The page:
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OriginOfSpecies - 475 Rows
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id int(11) 475 Column Stats
subject varchar(80) 14 Column Stats
title varchar(250) 139 Column Stats
ordinal int(11) 30 Column Stats
description text 474 Column Stats

475 rows, page 1 of 119 (4/p)
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01 - Variations Under Domestication 01-02 - Effects of Habit 10 Changed habits produce an inherited effect, as in the period of the flowering of plants when transported from one climate to another. With animals the increased use or disuse of parts has had a more marked influence; thus I find in the domestic duck that the bones of the wing weigh less and the bones of the leg more, in proportion to the whole skeleton, than do the same bones in the wild-duck;
duck
duck


and this change may be safely attributed to the domestic duck flying much less, and walking more, than its wild parents.
01 - Variations Under Domestication 01-05 -Character of Domestic Varieties 20 If any well marked distinction existed between a domestic race and a species, this source of doubt would not so perpetually recur.

It has often been stated that domestic races do not differ from each other in character of generic value.

It can be shown that this statement is not correct; but naturalists differ much in determining what characters are of generic value; all such valuations being at present empirical.

When it is explained how genera originate under nature, it will be seen that we have no right to expect often to find generic amount of difference in our domesticated races.
01 - Variations Under Domestication 01-03 - correlation of Growth 20 Professor Wyman has recently communicated to me a good illustration of this fact; on asking some farmers in Virginia how it was that all their pigs were black, they informed him that the pigs ate the paint-root (Lachnanthes), which coloured their bones pink, and which caused the hoofs of all but the black varieties to drop off; and one of the "crackers" (i.e. Virginia squatters) added,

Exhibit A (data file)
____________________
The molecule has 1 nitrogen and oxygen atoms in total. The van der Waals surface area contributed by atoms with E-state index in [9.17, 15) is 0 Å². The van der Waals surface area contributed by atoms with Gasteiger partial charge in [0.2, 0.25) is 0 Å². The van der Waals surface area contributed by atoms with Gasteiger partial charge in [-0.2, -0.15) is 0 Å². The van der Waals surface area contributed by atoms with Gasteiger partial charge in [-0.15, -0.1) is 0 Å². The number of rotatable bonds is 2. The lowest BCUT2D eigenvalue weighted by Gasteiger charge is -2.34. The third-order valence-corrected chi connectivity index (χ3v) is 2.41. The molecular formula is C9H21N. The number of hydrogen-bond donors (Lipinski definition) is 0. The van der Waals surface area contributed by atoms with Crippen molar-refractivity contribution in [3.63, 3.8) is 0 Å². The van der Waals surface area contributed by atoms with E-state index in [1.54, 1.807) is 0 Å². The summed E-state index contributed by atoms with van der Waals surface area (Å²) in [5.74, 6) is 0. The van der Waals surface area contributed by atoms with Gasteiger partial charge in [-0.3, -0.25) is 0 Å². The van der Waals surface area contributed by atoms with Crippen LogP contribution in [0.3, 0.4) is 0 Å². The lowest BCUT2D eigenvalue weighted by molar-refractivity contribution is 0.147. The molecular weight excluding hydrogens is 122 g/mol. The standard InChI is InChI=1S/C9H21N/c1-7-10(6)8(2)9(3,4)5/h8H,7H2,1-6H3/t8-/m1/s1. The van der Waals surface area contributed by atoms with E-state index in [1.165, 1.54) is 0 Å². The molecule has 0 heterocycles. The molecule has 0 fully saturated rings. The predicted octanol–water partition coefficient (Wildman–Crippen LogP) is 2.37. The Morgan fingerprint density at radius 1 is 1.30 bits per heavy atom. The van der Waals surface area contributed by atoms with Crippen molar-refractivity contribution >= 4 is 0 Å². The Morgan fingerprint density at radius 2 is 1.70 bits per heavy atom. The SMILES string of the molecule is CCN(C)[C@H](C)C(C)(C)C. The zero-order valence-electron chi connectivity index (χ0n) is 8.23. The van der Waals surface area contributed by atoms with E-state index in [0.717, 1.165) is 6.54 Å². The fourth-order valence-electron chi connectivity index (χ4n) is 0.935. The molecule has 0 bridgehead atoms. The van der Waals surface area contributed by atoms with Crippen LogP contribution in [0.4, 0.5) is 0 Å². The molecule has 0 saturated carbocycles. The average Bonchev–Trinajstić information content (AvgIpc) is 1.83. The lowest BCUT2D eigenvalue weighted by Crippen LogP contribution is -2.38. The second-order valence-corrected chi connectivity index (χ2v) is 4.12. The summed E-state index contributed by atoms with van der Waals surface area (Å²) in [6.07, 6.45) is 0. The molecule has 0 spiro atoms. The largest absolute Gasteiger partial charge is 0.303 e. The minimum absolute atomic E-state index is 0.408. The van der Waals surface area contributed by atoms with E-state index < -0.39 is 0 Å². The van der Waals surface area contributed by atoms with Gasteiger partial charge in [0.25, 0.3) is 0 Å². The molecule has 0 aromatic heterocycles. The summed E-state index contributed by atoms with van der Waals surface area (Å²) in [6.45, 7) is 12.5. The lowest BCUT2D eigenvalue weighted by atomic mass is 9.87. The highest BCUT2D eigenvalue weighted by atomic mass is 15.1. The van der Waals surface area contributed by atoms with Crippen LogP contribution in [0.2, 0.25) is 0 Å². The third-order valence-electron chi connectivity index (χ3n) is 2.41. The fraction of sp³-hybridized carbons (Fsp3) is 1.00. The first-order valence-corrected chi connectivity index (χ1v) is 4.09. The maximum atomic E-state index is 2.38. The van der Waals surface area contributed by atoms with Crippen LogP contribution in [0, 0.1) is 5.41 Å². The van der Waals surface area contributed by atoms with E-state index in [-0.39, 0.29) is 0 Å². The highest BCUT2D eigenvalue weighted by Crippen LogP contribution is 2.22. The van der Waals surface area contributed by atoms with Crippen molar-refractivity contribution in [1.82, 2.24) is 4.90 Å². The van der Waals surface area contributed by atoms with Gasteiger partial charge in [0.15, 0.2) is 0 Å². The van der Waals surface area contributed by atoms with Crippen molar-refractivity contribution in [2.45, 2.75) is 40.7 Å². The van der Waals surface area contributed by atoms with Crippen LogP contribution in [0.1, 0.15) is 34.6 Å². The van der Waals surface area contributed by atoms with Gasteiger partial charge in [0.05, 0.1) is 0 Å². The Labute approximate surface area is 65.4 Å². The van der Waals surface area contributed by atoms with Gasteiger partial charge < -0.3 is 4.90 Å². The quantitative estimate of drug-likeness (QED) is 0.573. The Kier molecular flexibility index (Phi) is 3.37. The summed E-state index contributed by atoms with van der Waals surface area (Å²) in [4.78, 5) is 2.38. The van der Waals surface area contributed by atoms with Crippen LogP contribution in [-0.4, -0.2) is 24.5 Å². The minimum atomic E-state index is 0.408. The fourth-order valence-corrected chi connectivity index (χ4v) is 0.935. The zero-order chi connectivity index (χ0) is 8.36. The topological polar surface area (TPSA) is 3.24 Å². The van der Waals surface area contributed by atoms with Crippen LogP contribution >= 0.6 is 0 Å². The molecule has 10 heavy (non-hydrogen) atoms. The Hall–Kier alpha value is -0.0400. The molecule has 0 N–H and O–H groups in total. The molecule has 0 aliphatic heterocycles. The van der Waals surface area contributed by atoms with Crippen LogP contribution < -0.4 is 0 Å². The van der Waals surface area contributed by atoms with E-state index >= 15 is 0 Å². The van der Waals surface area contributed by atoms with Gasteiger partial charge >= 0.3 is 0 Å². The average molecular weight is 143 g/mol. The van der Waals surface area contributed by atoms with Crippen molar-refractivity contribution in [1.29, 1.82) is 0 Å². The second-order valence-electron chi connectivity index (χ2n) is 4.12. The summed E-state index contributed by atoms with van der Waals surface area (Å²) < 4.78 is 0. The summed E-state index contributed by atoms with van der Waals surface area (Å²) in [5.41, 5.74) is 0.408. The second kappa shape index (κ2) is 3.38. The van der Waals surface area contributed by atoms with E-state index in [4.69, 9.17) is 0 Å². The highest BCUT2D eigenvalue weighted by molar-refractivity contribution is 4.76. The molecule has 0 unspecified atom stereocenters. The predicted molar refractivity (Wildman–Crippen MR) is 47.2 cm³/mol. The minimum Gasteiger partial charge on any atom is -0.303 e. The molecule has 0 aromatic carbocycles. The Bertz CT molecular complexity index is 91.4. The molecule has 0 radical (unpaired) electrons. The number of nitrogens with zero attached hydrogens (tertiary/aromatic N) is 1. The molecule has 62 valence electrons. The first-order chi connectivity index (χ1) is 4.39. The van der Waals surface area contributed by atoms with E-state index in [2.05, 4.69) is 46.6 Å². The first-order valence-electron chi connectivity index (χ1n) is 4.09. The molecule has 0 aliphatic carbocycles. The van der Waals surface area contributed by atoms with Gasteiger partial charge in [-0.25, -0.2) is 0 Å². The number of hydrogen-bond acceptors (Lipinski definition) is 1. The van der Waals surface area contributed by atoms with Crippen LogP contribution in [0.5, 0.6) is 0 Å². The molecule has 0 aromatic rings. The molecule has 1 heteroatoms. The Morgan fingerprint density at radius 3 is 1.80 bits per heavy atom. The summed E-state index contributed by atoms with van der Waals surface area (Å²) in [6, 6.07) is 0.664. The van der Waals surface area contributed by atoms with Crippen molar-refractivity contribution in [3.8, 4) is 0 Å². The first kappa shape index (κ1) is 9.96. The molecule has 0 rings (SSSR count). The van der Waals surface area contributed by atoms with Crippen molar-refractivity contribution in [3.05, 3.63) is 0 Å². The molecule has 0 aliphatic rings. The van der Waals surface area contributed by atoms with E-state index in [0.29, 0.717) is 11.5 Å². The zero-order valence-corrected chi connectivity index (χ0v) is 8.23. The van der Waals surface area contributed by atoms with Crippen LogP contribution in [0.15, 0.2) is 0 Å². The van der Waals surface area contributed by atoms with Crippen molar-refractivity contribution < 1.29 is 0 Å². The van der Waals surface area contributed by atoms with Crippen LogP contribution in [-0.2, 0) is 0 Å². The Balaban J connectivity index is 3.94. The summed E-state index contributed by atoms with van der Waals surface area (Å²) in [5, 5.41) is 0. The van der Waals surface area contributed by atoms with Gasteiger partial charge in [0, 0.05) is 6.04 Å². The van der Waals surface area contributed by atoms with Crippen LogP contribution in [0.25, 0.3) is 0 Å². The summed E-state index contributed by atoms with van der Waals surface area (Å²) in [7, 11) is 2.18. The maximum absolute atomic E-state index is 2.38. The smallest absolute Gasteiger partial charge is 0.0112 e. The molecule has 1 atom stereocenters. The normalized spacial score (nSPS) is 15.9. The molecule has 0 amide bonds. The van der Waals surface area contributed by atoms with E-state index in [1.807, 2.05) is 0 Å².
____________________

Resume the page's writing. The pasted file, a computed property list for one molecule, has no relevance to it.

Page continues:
"we select the black members of a litter for raising, as they alone have a good chance of living."

Jeffries Wyman
Jeffries Wyman

pig
pig


Hairless dogs have imperfect teeth; long-haired and coarse-haired animals are apt to have, as is asserted, long or many horns;

dog
dog


pigeons with feathered feet have skin between their outer toes; pigeons with short beaks have small feet, and those with long beaks large feet.

Hence if man goes on selecting, and thus augmenting, any peculiarity, he will almost certainly modify unintentionally other parts of the structure, owing to the mysterious laws of correlation.

pigeon
pigeon
01 - Variations Under Domestication 01-01 - Causes of Variability 30 I may add, that as some organisms breed freely under the most unnatural conditions (for instance, rabbits and ferrets kept in hutches), showing that their reproductive organs are not easily affected;

rabbit
rabbit

ferret
ferret


so will some animals and plants withstand domestication or cultivation, and vary very slightly- perhaps hardly more than in a state of nature. Some naturalists have maintained that all variations are connected with the act of sexual reproduction;

but this is certainly an error; for I have given in another work a long list of "sporting plants," as they are called by gardeners;- that is, of plants which have suddenly produced a single bud with a new and sometimes widely different character from that of the other buds on the same plant.

These bud variations, as they may be named, can be propagated by grafts, offsets, &c., and sometimes by seed.

graft
graft


They occur rarely under nature, but are far from rare under culture.

As a single bud out of the many thousands, produced year after year on the same tree under uniform conditions, has been known suddenly to assume a new character; and as buds on distinct trees, growing under different conditions, have sometimes yielded nearly the same variety- for instance, buds on peach-trees producing nectarines, and buds on common roses producing moss-roses- we clearly see that the nature of the conditions is of subordinate importance in comparison with the nature of the organism in determining each particular form of variation;-
bud
bud

tree
tree

peach
peach

nectarine
nectarine

rose
rose

Moss Rose
Moss Rose


perhaps of not more importance than the nature of the spark, by which a mass of combustible matter is ignited, has in determining the nature of the flames.
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